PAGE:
People with Down Syndrome have the right to vote, but political manifestos are often presented in such a complex way that it's difficult for people with special needs to understand them.
"I have enjoyed learning about voting since I was a teenager," says Drogheda native David. "It'd be great if we had easy-to-read voting papers. It's important we understand what we're voting for."
Next month, he and his father Pat, CEO of Down Syndrome Ireland (DSI), have been invited to speak at a conference in Bali.
David is no stranger to being in the public eye and takes the limelight in his stride. "Through my work with DSI, I have been photographed with Miriam O'Callaghan and Rosanna Davison," he says.
He also holds down two day jobs, working with Tesco and assembling hampers for gifts.ie.
"People need to see what we can do and I thank Tesco and gifts.ie for giving me that chance," says David.
"I support Leinster rugby and I play tag rugby every Saturday," he says. "I am a good swimmer and I have a red belt in Tae Kwon Do."
David is one of 7,000 people in Ireland with Down Syndrome, a condition in which an extra 21st chromosome affects the physical development and learning abilities of the person.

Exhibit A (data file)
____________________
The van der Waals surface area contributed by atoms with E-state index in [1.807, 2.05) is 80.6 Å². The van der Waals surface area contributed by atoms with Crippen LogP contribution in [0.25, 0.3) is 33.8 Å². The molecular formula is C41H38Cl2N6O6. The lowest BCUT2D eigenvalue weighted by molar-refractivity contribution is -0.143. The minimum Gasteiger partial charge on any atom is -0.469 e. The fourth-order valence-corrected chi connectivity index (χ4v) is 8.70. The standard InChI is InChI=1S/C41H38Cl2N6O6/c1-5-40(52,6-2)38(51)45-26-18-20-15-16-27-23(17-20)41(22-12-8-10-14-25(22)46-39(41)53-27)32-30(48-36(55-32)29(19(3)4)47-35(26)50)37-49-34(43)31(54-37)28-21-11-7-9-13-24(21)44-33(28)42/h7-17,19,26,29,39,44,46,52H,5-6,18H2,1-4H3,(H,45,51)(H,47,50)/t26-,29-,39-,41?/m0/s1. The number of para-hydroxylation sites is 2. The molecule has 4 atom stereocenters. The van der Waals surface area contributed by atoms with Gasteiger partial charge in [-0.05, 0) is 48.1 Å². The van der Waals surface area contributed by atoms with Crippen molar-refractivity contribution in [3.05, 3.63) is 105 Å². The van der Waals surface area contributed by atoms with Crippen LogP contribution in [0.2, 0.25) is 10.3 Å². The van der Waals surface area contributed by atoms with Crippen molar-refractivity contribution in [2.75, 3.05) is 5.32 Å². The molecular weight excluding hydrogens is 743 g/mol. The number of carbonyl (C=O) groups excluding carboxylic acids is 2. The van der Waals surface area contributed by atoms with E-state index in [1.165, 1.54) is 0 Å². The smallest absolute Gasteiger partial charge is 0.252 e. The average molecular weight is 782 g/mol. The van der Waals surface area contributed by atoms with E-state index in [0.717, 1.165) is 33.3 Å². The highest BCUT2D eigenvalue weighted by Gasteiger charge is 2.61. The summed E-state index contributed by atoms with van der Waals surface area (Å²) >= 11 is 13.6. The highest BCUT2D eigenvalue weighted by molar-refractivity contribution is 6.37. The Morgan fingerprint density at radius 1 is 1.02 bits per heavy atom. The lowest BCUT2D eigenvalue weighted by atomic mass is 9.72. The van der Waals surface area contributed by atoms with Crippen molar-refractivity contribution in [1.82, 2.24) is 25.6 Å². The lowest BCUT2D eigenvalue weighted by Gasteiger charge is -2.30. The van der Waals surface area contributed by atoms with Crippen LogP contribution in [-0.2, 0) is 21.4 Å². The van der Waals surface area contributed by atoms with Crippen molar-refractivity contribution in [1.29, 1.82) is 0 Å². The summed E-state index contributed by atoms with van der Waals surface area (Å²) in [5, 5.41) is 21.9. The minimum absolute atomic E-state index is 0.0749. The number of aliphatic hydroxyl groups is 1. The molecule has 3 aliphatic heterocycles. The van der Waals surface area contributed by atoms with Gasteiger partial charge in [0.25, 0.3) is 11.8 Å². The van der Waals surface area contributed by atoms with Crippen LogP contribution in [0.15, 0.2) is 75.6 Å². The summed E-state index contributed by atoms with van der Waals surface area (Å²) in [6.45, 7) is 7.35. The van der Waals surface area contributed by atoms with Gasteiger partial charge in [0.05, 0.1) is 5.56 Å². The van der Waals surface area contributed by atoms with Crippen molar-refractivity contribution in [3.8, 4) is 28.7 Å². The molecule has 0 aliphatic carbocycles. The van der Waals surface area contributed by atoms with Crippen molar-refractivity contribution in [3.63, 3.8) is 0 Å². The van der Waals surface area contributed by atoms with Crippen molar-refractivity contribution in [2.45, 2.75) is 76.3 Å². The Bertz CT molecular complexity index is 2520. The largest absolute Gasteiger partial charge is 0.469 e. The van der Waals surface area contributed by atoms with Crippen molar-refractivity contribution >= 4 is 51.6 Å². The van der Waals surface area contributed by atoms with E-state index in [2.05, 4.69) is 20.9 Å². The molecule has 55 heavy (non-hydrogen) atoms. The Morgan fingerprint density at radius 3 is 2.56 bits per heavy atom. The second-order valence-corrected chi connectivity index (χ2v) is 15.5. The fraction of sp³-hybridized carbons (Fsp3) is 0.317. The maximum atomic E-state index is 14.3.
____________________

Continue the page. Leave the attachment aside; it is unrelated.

Set up more than 40 years ago, DSI has become the leading source of support and information for people with the condition and their families.
With 25 branches nationwide, it is funded through voluntary contributions and one of its latest fundraising ventures is a new charity shop in Dublin's Grafton Street where, along with great quality clothing, bags, jewellery, curtains and all kinds of other goodies, you can also buy Christmas cards and calendars.
Located beside the Molly Malone Statue, the shop is open Monday to Saturday, from 9.30am-5.30pm.
Last month, one of DSI's biggest annual fundraising campaigns, Boyne Valley Honey Days, was a great success.
For information see www.downsyndrome.ie.